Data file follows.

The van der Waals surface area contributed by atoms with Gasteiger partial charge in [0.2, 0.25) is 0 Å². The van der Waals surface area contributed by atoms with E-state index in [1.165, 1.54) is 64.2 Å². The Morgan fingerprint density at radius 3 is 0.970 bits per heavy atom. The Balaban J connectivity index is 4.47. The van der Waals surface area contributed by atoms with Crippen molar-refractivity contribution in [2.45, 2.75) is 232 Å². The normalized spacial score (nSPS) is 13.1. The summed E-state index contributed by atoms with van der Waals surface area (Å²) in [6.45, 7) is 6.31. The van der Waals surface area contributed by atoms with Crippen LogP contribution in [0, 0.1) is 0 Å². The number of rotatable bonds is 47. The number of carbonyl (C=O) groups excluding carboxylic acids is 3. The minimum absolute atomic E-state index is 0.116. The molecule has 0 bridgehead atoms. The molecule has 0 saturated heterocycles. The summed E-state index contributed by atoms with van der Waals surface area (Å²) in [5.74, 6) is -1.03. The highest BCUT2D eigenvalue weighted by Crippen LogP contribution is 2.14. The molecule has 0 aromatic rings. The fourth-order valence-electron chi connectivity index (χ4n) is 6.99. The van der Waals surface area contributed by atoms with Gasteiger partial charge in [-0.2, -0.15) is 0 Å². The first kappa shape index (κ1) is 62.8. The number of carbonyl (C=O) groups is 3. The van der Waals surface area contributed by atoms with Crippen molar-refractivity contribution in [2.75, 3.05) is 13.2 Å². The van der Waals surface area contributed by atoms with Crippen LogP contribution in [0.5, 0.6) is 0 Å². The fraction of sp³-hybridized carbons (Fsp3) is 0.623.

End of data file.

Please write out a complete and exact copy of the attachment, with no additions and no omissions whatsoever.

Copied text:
The van der Waals surface area contributed by atoms with Gasteiger partial charge in [0.2, 0.25) is 0 Å². The van der Waals surface area contributed by atoms with E-state index in [1.165, 1.54) is 64.2 Å². The Morgan fingerprint density at radius 3 is 0.970 bits per heavy atom. The Balaban J connectivity index is 4.47. The van der Waals surface area contributed by atoms with Crippen molar-refractivity contribution in [2.45, 2.75) is 232 Å². The normalized spacial score (nSPS) is 13.1. The summed E-state index contributed by atoms with van der Waals surface area (Å²) in [6.45, 7) is 6.31. The van der Waals surface area contributed by atoms with Crippen LogP contribution in [0, 0.1) is 0 Å². The number of rotatable bonds is 47. The number of carbonyl (C=O) groups excluding carboxylic acids is 3. The minimum absolute atomic E-state index is 0.116. The molecule has 0 bridgehead atoms. The molecule has 0 saturated heterocycles. The summed E-state index contributed by atoms with van der Waals surface area (Å²) in [5.74, 6) is -1.03. The highest BCUT2D eigenvalue weighted by Crippen LogP contribution is 2.14. The molecule has 0 aromatic rings. The fourth-order valence-electron chi connectivity index (χ4n) is 6.99. The van der Waals surface area contributed by atoms with Gasteiger partial charge in [-0.2, -0.15) is 0 Å². The first kappa shape index (κ1) is 62.8. The number of carbonyl (C=O) groups is 3. The van der Waals surface area contributed by atoms with Crippen molar-refractivity contribution in [2.75, 3.05) is 13.2 Å². The van der Waals surface area contributed by atoms with Crippen LogP contribution in [0.5, 0.6) is 0 Å². The fraction of sp³-hybridized carbons (Fsp3) is 0.623.